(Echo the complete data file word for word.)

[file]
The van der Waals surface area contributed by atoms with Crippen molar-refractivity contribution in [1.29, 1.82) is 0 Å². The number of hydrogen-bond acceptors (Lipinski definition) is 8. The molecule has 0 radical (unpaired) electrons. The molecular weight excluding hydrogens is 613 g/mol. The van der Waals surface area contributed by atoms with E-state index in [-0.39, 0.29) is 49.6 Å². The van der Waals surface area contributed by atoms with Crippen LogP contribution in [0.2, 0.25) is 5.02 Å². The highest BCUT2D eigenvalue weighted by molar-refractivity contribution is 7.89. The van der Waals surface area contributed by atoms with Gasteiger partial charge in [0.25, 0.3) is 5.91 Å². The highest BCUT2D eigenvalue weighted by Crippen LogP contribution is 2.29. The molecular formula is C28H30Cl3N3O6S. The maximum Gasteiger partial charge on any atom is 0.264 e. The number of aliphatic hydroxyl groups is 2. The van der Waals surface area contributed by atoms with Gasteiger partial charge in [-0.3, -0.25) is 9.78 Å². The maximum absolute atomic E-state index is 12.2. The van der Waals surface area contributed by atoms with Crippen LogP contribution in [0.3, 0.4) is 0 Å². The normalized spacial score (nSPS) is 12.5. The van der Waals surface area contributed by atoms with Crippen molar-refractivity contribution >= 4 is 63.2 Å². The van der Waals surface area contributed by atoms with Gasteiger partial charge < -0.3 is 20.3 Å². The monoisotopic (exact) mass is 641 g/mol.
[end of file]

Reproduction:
The van der Waals surface area contributed by atoms with Crippen molar-refractivity contribution in [1.29, 1.82) is 0 Å². The number of hydrogen-bond acceptors (Lipinski definition) is 8. The molecule has 0 radical (unpaired) electrons. The molecular weight excluding hydrogens is 613 g/mol. The van der Waals surface area contributed by atoms with E-state index in [-0.39, 0.29) is 49.6 Å². The van der Waals surface area contributed by atoms with Crippen LogP contribution in [0.2, 0.25) is 5.02 Å². The highest BCUT2D eigenvalue weighted by molar-refractivity contribution is 7.89. The van der Waals surface area contributed by atoms with Gasteiger partial charge in [0.25, 0.3) is 5.91 Å². The highest BCUT2D eigenvalue weighted by Crippen LogP contribution is 2.29. The molecular formula is C28H30Cl3N3O6S. The maximum Gasteiger partial charge on any atom is 0.264 e. The number of aliphatic hydroxyl groups is 2. The van der Waals surface area contributed by atoms with Gasteiger partial charge in [-0.3, -0.25) is 9.78 Å². The maximum absolute atomic E-state index is 12.2. The van der Waals surface area contributed by atoms with Crippen LogP contribution in [0.3, 0.4) is 0 Å². The normalized spacial score (nSPS) is 12.5. The van der Waals surface area contributed by atoms with Crippen molar-refractivity contribution >= 4 is 63.2 Å². The van der Waals surface area contributed by atoms with Gasteiger partial charge < -0.3 is 20.3 Å². The monoisotopic (exact) mass is 641 g/mol.